Month: October 2016

Here’s What City Leaders Need to Know About Pension Budget Discussions

Incorporating an active policy discussion about pension funding into the budget process – even in well-funded cities – is important, because the earlier pension funding problems are confronted, the less costly they will be overall, and the less burden will be placed on future generations of taxpayers. This is a guest post by Les Richmond.

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A Crash Course in Urban Development

The Urban Land Institute has recently developed a day-long training geared specifically towards elected officials to help them better understand the nuts and bolts of municipal real estate projects and how they’re financed. Community activists sometimes decry market-based urban development projects (and their managers) using words like monstrosity, Satan, and scumbucket. But any public official

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Solar-friendly Cities Challenge Winners Announced

Two U.S. cities have been recognized for removing barriers to solar energy and making it easier and more affordable for homes and businesses to install solar. Here’s how they achieved that recognition. The National League of Cities (NLC) is delighted to announce the winners of the SolSmart Cities Challenge. In August, NLC challenged cities across

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Do We Have to Obey the Mayor?

Clashes between the mayor and city council sometimes have a devastating impact on a city’s well-being. A few simple principles can keep the lines of authority clear. This is a guest post by Ann G. Macfarlane. After fifteen years in this business, it seems to me that questions of authority are some of the hardest

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The Inside Story of the “Keep GM” Movement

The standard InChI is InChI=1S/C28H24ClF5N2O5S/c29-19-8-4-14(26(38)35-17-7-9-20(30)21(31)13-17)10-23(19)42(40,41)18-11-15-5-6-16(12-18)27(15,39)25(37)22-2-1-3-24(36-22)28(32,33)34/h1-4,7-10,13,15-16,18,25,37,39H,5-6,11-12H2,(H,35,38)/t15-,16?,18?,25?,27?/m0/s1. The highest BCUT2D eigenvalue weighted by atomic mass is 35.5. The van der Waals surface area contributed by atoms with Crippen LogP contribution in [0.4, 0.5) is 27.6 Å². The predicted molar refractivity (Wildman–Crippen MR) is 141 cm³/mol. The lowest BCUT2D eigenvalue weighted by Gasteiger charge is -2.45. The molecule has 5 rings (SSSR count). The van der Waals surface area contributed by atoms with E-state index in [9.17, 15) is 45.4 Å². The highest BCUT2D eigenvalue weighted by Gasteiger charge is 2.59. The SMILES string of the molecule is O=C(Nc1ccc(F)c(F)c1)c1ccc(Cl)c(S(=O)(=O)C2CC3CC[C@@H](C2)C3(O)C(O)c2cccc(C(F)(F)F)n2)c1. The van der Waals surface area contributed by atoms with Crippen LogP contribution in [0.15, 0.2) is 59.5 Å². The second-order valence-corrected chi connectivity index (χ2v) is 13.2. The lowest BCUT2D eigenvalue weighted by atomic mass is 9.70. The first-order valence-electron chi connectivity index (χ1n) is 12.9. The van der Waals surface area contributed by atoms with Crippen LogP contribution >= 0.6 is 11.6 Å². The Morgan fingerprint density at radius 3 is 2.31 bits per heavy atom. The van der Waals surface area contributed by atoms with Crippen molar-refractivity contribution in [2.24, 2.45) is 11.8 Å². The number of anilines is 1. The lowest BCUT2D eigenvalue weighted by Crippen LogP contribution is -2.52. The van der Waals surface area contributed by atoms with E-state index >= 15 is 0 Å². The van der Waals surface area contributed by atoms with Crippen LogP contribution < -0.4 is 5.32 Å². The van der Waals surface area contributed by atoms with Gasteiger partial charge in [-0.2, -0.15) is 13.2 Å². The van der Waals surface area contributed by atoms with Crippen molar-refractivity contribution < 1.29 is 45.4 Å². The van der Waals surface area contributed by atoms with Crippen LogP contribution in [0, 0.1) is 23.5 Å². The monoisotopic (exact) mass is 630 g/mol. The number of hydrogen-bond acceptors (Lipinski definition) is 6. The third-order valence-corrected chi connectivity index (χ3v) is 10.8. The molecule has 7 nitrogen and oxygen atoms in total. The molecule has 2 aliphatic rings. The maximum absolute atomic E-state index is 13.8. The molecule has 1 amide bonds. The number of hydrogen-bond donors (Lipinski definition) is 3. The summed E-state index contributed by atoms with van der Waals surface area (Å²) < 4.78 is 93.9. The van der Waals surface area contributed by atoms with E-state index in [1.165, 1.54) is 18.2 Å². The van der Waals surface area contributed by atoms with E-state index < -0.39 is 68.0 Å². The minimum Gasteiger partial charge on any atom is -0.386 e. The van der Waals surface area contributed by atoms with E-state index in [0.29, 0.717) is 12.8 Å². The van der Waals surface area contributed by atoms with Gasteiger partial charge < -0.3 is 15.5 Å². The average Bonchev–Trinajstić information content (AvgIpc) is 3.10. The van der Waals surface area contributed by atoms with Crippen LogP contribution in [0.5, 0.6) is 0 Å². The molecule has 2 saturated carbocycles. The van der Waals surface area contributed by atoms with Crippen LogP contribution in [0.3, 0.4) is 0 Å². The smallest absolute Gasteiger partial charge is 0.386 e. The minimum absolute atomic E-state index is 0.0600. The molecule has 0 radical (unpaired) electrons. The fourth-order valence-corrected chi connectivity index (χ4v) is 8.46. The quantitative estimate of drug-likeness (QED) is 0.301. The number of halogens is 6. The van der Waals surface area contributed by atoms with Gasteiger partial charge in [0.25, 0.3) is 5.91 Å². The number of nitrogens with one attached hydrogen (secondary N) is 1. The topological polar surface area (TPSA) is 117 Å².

One mayor’s dynamic, collaborative management model essentially saved a U.S. manufacturing city – Lansing, Michigan – using public-private partnerships. Here’s how it was done. This is a guest post. The post was co-authored by David Closs, Tomas Hult and David Hollister. When car-making giant General Motors decided to close its plant in Lansing, Michigan, in 1996, one person –

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Cities Should Let the Sharing Economy Thrive

In too many cities across the country, sharing economy platforms face outdated rules that prevent competition in favor of incumbent industries. Ultimately, public policy that stifles competition, limits innovation, or hinders sharing economy platforms is bad for local economies. This is a guest post by Dusty Brighton. “Be your own boss.” Traditionally, when people hear

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How Cities Can Implement Successful CSA Programs for Local Families

Children’s Savings Accounts (CSAs) are emerging in as a way cities can help even the most low-income children and families save for college and potentially disrupt cycles of multi-generational poverty. When higher education becomes an expectation as early as kindergarten, parents save and children know that college is an attainable goal. CSAs often include an

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Women Are Being Jailed at the Highest Rates Ever. Here’s How Cities Can Help Stem the Tide.

Recently, the national conversation about mass incarceration has turned local, focusing on county and city-run jails that act as incarceration’s front door. A missing element to that discussion, however, is the fastest growing correctional population: women. As revealed in a new report – Overlooked: Women and Jails in an Era of Reform – by the

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